This is our last message on Romans 12. In today's passage, Paul concludes the chapter with some difficult truths about Christ-like love.The Roman church to whom Paul was writing was no stranger to persecution. So how do Christ followers get along with their enemies? In this passage Paul gives four principles for getting along with enemies: 1) blessing; 2) humility; 3) trust; 4) doing good.
The first principle Paul gives for getting along is blessing. Romans 12:14 "Bless those who persecute you; bless and do not curse." In this verse, Paul is taking a page from Jesus' playbook in the Sermon on the Mount. To bless means to call on God's name to bestow favor on the other; wishing good fortune on someone. Cursing is the opposite. It is calling on God's name in prayers for vengeance, wishing misfortune on someone.
In Matthew 5:44 Jesus tells his listeners to pray for those who would persecute them, for those who would beat them, put them in prison and kill them. Jesus gave the ultimate example of this when he said to those who were crucifying him, "Father forgive them for they know not what they are doing."
It is so much easier to curse those we are angry at or who are hurting us. But we can get along with our enemies when make the choice to forgive and to bless them with kind words and to pray God's favor for them.
The second principle for getting along with enemies is humility. In Romans 12:15-16, 18 the central theme is to live in harmony with one another. These verses remind us of Paul's message to the Philippians in Philippians 2 when he tells them to "be like-minded, having the same love, being one in spirit and of one mind." But also in that same chapter of Philippians is the attitude of Jesus, "who being in the very nature God, did not consider equality with God something to be grasped; rather he made himself nothing by taking the very nature of a servant..."
We are able to get along with enemies when we are humble because it reminds us that we are all just fellow human beings striving to get through life. When we are able to identify with others, to rejoice and weep with them, we are able to see them as God sees them and to love them as He does.
3) The third principle for getting along with enemies is trust. Romans 12:17, 19 gives explicit instructions that the Roman church is not to take revenge. But our natural instinct is to want justice! If someone has wronged us we want the guilty party to be punished.
Why does Paul tell his readers not to repay evil for evil? Firstly they are "to be careful to do what is right in the eyes of everyone." They are a testimony of Christ. The world around them will watch to how they respond. And when they are able to respond to their enemies with blessing, forgiveness, and humility - that is a powerful witness to Christ. Secondly they are "to leave room for God's wrath." This should fill us with holy fear but also the assurance that God does not leave the guilty unpunished. Our task is not to take revenge but to obey the Lord and leave the results with him.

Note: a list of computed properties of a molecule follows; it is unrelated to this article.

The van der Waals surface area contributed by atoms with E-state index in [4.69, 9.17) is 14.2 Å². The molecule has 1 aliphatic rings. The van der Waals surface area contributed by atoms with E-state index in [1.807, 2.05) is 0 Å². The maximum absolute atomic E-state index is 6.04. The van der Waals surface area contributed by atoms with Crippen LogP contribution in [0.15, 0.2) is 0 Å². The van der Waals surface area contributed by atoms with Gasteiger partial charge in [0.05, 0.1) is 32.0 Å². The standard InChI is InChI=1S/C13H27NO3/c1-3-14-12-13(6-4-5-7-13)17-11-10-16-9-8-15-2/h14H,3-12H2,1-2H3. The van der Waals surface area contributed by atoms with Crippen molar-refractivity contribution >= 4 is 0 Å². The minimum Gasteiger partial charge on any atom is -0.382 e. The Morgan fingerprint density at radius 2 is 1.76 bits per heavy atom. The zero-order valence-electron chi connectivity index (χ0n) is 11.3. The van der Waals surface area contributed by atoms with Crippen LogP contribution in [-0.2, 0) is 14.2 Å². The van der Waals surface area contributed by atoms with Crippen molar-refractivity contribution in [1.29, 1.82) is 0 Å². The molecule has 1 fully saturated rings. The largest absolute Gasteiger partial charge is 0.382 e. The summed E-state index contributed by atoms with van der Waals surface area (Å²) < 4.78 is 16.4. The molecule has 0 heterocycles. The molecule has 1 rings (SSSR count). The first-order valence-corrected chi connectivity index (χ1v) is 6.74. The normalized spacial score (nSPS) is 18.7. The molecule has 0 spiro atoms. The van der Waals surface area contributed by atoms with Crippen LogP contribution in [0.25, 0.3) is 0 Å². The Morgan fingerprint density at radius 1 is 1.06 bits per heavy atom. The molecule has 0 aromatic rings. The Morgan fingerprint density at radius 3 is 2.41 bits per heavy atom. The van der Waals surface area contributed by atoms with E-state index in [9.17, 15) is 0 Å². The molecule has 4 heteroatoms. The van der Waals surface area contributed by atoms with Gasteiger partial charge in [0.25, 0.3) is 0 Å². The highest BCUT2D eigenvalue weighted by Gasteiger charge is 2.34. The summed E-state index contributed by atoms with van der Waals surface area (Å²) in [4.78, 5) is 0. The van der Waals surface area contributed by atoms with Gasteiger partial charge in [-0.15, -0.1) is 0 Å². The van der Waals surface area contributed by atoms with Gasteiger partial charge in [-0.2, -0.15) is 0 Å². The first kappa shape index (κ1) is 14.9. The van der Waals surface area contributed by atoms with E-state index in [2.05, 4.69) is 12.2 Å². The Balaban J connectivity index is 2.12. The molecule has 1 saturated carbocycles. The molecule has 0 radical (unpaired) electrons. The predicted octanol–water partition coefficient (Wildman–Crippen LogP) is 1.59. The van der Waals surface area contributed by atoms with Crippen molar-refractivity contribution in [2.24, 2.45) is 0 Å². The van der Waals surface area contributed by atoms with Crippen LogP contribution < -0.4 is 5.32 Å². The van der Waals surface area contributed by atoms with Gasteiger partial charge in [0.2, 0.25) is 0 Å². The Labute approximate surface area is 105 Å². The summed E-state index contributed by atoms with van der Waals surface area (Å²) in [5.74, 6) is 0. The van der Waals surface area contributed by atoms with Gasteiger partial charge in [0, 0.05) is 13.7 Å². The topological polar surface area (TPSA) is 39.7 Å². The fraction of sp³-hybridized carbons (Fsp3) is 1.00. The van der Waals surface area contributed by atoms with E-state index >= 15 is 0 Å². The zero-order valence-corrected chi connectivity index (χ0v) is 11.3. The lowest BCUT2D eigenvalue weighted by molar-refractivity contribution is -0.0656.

We are able to get along with enemies when we trust the Lord because we know that God is in control and knows the situation and that His wrath is stronger than our vengeance.
The fourth principle for getting along with enemies is doing good. Romans 12:20-21 details an interesting principle: the idea that feeding your hungry and thirsty enemy will heap burning coals on their head. Most commentators believe that this is NOT talking about doing good things to people so that they will suffer more. Instead most commentators think that the idiom refers to an Egyptian ritual in which a person guilty of some wrongdoing would carry a pan of burning coals on their head as a sign of repentance. So doing good for one's enemy may cause them to repent.
Doing good to those who have done evil to us is one of the most counter-cultural things Jesus Christ asks of us. But he never asks anything of us that He hasn't done first. Jesus Christ overcame the evil of sin, death and hell by doing us the greatest good: giving his life for ours.
We are able to get along with enemies when we make it our personal challenge to do something good for them.
As we reflect on all these ways that we can get along with our enemies (blessing, trust, humility, and doing good) we remember that we can only hope to treat our enemies this way because of Jesus Christ.
Before we received Christ, we were enemies of the cross and instead of receiving the condemnation our sins deserved, Jesus Christ blessed us with his words, his prayers and his death for our forgiveness. He humbled himself and became one of us and rejoiced and wept with us. He entrusted himself to God in the midst of the agony of the cross and He did us the greatest good by being willing to die for us while we were yet sinners.
Who have you been struggling to get along with recently? This week can you commit to bless them and pray for them, to try and identify with them? Are you willing to entrust the situation into God's hands? Will you commit to the challenge of doing something good for them this week?